A tall, trim man in chinos and a green checked shirt strode quickly past broken car carcasses, Dumpsters and chunks of unidentified metal.
In his hand were mallets, and in his eye was a gleam for the right pieces of junk to transform into concert-worthy sounds. He stopped at a small pile of gas tanks, and unleashed a virtuoso solo performance of drumming.
The man, Christopher Lamb, is the principal percussionist of the New York Philharmonic, and on this hot day late last month he joined colleagues from the orchestra and the composer Magnus Lindberg at a junkyard in Staten Island in a search for pieces of metal to play this week at performances of Mr. Lindberg’s “Kraft.”
The work is a giant complicated yawp for orchestra, amplified solo instruments and percussion — plenty of percussion. The soloists, including a cellist, a clarinetist and a pianist, are also drafted into playing the percussion instruments, many spread around the hall.
Mr. Lindberg requests that orchestra members go to a junkyard in the area of the performance and pick out found instruments. “It’s part of the tradition of the work,” he said, while being driven out to the junkyard in a black Suburban stuffed with Philharmonic officials. “It has to have a local sound.”
Mr. Lamb; Daniel Druckman, the associate principal percussionist; and Markus Rhoten, the principal timpanist, followed in a minivan.
The piece, completed in 1985, has had two dozen performances. Its performers and Mr. Lindberg have visited scrap heaps in places like the Waterloo area of London; St.-Denis, outside Paris; and Porto in Portugal. “I’ve always been amazed at the number of performances it’s had, given the complexity,” Mr. Lindberg said.
The Philharmonic is playing “Kraft” at Avery Fisher Hall on Thursday and Friday and on Oct. 12. It will be the second American performance. The first happened 11 years ago at the Ojai Festival in California.
Mr. Lindberg, a Finn and the composer in residence at the Philharmonic, said his idea was to inject a layer of mostly dry, metallic sounds into the battery of standard percussion instruments, which have a greater resonance. “This is just to add a spice,” he said, “a strong chili spice though.”
Mr. Lindberg said that in writing “Kraft” he was inspired by the composers Edgard Varèse and Iannis Xenakis; by industrial rock music he heard while living in Berlin; and by the sounds of the city: traffic, demolition and construction.
But the use of found percussion instruments is not new. It has a healthy 20th-century tradition, in the works of Lou Harrison, Henry Cowell and others. Recently a composer in Beacon, N.Y., Joseph Bertolozzi, created a work consisting of percussive sounds made on a Hudson River bridge.
Percussionists, too, are used to fashioning new instruments and tweaking the tools of their trade, and are noted searchers of fresh sounds. Mr. Lamb helped make the instruments he played in Tan Dun’s “Concerto for Water Percussion and Orchestra in Memory of Toru Takemitsu,” performed by the Philharmonic in 1999.
“We’re being creative with junk,” Mr. Lamb said about the Staten Island field trip. “You didn’t see any cellists go here, or violinists. What section do they always go to when they want something?”
The sound engineer for the “Kraft” performance, Lou Mannarino, whose studio is in Staten Island, steered the orchestra to the scrap yard. It is run by Edkins Auto Sales on Richmond Terrace, opposite St. Mary of the Assumption Roman Catholic Church, in Port Richmond.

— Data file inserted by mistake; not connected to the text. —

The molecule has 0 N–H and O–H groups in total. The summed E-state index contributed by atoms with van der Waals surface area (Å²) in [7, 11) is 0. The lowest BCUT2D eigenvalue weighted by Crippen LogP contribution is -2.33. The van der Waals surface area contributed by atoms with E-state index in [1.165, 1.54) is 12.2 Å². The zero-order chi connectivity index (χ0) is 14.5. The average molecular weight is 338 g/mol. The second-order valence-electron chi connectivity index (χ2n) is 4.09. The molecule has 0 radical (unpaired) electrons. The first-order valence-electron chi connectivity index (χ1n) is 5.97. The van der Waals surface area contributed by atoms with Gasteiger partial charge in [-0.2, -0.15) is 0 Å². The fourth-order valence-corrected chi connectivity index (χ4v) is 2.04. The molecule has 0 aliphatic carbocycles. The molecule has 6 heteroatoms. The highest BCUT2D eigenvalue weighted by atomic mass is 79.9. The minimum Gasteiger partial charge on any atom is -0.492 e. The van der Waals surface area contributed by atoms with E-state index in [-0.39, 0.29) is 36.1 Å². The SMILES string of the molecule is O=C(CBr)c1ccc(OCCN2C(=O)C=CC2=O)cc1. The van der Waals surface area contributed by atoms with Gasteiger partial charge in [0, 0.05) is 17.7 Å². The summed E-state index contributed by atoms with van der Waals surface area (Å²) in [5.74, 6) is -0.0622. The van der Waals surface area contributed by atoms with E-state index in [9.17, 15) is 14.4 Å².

The yard was loosely organized. Here was a row of disembodied car doors; there, a line of automobiles without front ends, the engines looking like mangled snouts. Here was a heap of tires; there, a spread of wheel suspensions. The Bayonne Bridge reared up in the background. The Kill Van Kull glittered blue.
Mr. Lamb was all business, moving rapidly from heap to heap. Mr. Mannarino held up a spring coil. Mr. Lamb ran his mallet over it, bringing out a melodious clang. “I need four,” he said.
Mr. Druckman looked at a brake drum. “We have that,” he said.
Wielding a rusted bolt, Mr. Lindberg whacked a chunk of metal, which responded dully. “This is a good sound,” he said.
Mr. Druckman said, “Yeah, take it.” He then sent a mallet along a ribbed piece of metal to make a ratchet sound.
“Hey, Magnus, how about that?” he asked. Mr. Lindberg approved. “I know you don’t like it, because it’s small,” Mr. Druckman teased.
The orchestra’s assistant conductor, Daniel Boico, climbed into a Dumpster and held up brake rims and brake drums for Mr. Lamb to strike. “You’re very good,” Mr. Lamb told the conductor. “You’re like a junkyard dog.”
Mr. Lamb asked what kind of metal plates the composer wanted. “Do you want them ringing or rattling?”
“Ringing,” Mr. Lindberg answered. Mr. Lamb was intent on drawing out the composer’s wishes. He was a bit frustrated by the sometimes vague instructions in the score.
The musicians also picked out large cylindrical tanks, about five feet tall, with valves at the top, to be cut down to different sizes for different pitches. “I want them for the future,” Mr. Lamb said.
At one point they began clowning, whacking objects while singing the Anvil Chorus from “Il Trovatore.”
Mr. Mannarino and his assistants began gathering the coils, wheel rims, tanks and other assorted pieces of metal for cleaning and mounting at his studio.
In the trailer that functions as an office, Edkins’s president, Ben DiCostanzo, said his yard had been the scene of movie and fashion shoots, but nothing like this. He said he was giving away the metal objects.
After about an hour, the musicians took their places in the cars. An auto-parts customer pulled up and asked what was going on. Told that the occupants were musicians, he said, “What are we singing?”
They are from the New York Philharmonic, he was informed. “Oh, great,” he said, and walked away, briskly and without another word.
Daniel J. Wakin | October 4, 2010